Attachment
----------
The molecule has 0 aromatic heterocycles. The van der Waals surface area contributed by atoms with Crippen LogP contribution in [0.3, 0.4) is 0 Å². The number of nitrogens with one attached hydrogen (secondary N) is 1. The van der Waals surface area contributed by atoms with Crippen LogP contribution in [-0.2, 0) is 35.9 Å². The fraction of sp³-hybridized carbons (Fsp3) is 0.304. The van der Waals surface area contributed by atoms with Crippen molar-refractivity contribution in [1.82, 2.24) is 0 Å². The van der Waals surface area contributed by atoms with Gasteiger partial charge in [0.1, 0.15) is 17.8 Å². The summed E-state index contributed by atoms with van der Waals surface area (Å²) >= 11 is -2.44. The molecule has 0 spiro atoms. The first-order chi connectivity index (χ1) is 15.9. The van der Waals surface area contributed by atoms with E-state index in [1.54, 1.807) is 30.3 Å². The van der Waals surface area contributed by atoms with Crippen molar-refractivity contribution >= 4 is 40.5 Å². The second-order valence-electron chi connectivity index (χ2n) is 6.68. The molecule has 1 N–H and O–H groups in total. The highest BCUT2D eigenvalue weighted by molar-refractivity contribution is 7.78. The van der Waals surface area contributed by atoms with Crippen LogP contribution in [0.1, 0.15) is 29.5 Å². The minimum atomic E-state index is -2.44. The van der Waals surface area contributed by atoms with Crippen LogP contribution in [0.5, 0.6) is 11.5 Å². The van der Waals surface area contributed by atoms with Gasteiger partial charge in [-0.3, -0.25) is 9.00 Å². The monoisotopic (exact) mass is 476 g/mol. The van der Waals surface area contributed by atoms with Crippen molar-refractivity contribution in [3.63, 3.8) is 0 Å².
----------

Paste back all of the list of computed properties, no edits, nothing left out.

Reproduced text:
The molecule has 0 aromatic heterocycles. The van der Waals surface area contributed by atoms with Crippen LogP contribution in [0.3, 0.4) is 0 Å². The number of nitrogens with one attached hydrogen (secondary N) is 1. The van der Waals surface area contributed by atoms with Crippen LogP contribution in [-0.2, 0) is 35.9 Å². The fraction of sp³-hybridized carbons (Fsp3) is 0.304. The van der Waals surface area contributed by atoms with Crippen molar-refractivity contribution in [1.82, 2.24) is 0 Å². The van der Waals surface area contributed by atoms with Gasteiger partial charge in [0.1, 0.15) is 17.8 Å². The summed E-state index contributed by atoms with van der Waals surface area (Å²) >= 11 is -2.44. The molecule has 0 spiro atoms. The first-order chi connectivity index (χ1) is 15.9. The van der Waals surface area contributed by atoms with E-state index in [1.54, 1.807) is 30.3 Å². The van der Waals surface area contributed by atoms with Crippen molar-refractivity contribution >= 4 is 40.5 Å². The second-order valence-electron chi connectivity index (χ2n) is 6.68. The molecule has 1 N–H and O–H groups in total. The highest BCUT2D eigenvalue weighted by molar-refractivity contribution is 7.78. The van der Waals surface area contributed by atoms with Crippen LogP contribution in [0.1, 0.15) is 29.5 Å². The minimum atomic E-state index is -2.44. The van der Waals surface area contributed by atoms with Crippen LogP contribution in [0.5, 0.6) is 11.5 Å². The van der Waals surface area contributed by atoms with Gasteiger partial charge in [-0.3, -0.25) is 9.00 Å². The monoisotopic (exact) mass is 476 g/mol. The van der Waals surface area contributed by atoms with Crippen molar-refractivity contribution in [3.63, 3.8) is 0 Å².